Bromwell Street tenants chastise mayor

Tenants say Mayor Patricia de Lille has not fulfilled her promise to find a solution to their housing problem

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Photo of a woman
Brenda Smith, sitting at home, 128 Bromwell Street, where she has lived for 75 years and now faces eviction. Photo: Rejul Bejoy

Residents of Bromwell Street in Woodstock who are facing imminent eviction issued a press release denouncing Mayor Patricia de Lille for failing to help find a solution to the problem of providing temporary housing for the two dozen families being evicted.

After a visit by the mayor to the residents’ homes last week, the tenants were confident that De Lille had committed herself to helping them find a solution. Now, they say, she has abandoned her promise.

‘Today, we have to conclude that the mayor has not meaningfully considered the possibility of providing temporary alternative accommodation for the Bromwell Street families in Woodstock’ states the press release.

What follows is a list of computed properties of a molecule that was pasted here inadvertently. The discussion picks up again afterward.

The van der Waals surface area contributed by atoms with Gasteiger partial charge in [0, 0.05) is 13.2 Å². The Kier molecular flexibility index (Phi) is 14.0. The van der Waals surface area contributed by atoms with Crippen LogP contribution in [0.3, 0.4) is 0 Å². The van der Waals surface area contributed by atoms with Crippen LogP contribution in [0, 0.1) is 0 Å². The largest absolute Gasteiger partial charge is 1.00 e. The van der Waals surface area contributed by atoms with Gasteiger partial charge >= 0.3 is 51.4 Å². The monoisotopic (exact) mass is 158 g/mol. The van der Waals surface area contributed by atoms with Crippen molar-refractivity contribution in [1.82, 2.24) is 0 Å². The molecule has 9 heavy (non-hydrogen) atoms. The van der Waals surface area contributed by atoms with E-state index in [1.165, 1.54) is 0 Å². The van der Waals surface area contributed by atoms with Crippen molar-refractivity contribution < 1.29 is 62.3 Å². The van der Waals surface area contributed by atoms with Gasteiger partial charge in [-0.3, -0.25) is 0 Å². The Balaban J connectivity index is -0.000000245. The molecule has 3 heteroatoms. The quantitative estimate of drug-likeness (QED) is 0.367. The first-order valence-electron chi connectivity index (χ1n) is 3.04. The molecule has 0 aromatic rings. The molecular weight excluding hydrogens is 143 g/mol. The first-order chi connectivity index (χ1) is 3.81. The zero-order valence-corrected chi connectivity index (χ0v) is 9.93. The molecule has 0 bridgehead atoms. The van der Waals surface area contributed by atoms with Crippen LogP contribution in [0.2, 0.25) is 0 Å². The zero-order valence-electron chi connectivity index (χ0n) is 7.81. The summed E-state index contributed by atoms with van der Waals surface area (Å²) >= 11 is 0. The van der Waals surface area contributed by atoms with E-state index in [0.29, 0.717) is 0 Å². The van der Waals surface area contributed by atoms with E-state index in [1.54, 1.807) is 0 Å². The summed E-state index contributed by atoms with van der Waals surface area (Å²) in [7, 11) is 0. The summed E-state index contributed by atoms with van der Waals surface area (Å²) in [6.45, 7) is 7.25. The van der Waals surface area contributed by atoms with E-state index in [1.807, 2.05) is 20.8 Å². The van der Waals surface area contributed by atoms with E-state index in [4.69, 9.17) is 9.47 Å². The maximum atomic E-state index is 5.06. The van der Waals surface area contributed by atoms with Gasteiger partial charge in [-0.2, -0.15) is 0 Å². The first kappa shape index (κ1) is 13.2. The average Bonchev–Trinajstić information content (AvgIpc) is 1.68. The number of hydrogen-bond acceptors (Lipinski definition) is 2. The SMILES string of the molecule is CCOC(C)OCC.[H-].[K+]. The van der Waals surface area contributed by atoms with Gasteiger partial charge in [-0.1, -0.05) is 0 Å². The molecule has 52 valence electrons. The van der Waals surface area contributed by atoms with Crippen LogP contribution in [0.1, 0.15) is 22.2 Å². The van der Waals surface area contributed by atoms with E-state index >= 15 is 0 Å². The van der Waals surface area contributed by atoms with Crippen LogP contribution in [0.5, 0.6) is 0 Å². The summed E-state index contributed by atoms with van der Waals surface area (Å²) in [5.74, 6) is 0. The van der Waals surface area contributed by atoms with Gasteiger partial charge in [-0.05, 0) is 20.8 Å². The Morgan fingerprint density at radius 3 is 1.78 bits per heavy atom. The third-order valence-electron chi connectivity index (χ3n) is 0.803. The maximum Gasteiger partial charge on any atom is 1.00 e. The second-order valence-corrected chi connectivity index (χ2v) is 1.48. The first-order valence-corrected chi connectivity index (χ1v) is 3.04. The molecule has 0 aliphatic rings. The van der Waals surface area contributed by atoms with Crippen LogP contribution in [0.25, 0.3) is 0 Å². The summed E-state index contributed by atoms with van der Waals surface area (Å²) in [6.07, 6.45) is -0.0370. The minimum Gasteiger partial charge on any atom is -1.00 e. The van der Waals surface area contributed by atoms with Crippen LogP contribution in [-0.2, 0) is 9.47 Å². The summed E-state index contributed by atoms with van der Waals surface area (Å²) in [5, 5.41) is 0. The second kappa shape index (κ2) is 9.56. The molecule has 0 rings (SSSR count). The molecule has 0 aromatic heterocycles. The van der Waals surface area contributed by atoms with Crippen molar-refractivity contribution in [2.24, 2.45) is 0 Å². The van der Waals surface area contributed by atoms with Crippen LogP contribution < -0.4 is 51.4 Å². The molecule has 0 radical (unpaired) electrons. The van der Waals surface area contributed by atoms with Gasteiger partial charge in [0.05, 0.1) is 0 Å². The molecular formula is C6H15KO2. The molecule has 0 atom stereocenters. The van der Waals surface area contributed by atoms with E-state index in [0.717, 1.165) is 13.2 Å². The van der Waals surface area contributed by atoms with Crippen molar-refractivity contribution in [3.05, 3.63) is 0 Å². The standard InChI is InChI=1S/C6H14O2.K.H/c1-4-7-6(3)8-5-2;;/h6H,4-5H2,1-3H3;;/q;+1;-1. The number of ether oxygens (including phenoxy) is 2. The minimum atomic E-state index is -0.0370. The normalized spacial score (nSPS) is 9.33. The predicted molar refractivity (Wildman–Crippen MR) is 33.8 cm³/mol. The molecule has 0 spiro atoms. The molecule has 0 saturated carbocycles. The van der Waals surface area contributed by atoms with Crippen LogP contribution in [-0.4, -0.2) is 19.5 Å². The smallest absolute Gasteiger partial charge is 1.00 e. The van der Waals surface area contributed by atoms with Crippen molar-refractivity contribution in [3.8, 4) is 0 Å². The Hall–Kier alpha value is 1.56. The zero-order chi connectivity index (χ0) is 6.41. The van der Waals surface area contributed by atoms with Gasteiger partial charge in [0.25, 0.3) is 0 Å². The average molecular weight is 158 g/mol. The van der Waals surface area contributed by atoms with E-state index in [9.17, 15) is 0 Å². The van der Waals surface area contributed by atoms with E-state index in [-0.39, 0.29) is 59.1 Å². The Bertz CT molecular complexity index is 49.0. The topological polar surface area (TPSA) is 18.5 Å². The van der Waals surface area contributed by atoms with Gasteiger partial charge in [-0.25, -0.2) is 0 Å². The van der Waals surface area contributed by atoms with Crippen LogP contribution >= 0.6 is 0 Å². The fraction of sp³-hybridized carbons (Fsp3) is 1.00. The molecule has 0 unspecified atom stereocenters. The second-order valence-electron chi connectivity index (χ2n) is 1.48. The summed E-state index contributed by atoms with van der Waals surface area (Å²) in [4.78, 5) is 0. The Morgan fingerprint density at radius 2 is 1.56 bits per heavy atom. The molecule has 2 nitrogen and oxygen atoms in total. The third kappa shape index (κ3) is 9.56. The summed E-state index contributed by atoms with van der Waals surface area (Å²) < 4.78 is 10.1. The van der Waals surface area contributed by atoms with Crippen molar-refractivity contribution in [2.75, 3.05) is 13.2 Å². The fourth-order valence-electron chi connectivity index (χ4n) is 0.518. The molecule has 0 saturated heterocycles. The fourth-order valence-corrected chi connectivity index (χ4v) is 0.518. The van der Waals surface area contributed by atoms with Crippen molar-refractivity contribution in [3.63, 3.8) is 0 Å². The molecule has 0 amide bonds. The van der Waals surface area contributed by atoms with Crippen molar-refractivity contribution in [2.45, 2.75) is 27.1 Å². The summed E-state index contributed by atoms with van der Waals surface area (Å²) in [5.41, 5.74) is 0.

‘This eviction will leave 43 people homeless, 19 of whom are children. We are deeply concerned. There is no time for a blame game. The eviction is now eleven days away. We are disappointed in the mayor. But, there is still time for her and the City to help us. We hope that they will do so.’

Pierrinne Leukes, spokesperson for the mayor, said the City was never ordered by a court to find alternative housing solutions for the tenants.

‘The court found it to be a fair and equitable eviction and the order stands,’ she wrote in an email. ‘The mayor intervened in the hope of mediating between the owners and the tenants and finding an amicable solution.’

The eviction battle began in October 2013 when the Woodstock Hub purchased the homes on Bromwell Street and secured eviction orders against the current tenants.

The residents were told to vacate the property by 9 September, but the mayor helped them to push back the deadline to 26 September, arguing, according to the tenants’ press release, that ‘the City would look into the possibility of providing [the residents] with temporary alternative accommodation in the Woodstock area’.

Speaking to GroundUp, Charnell Commando, one of the residents, said the City was urging the residents to apply for social housing, which was not practical under the circumstances.

“We as tenants are disappointed because we thought they were going to come forward with something very concrete. They only came with proposals,” she said. “The proposals were that we should go and apply for social housing, which most of us don’t qualify for. It takes time if you go and apply … right now we don’t have time on our side,” said Commando.

TOPICS:  Housing

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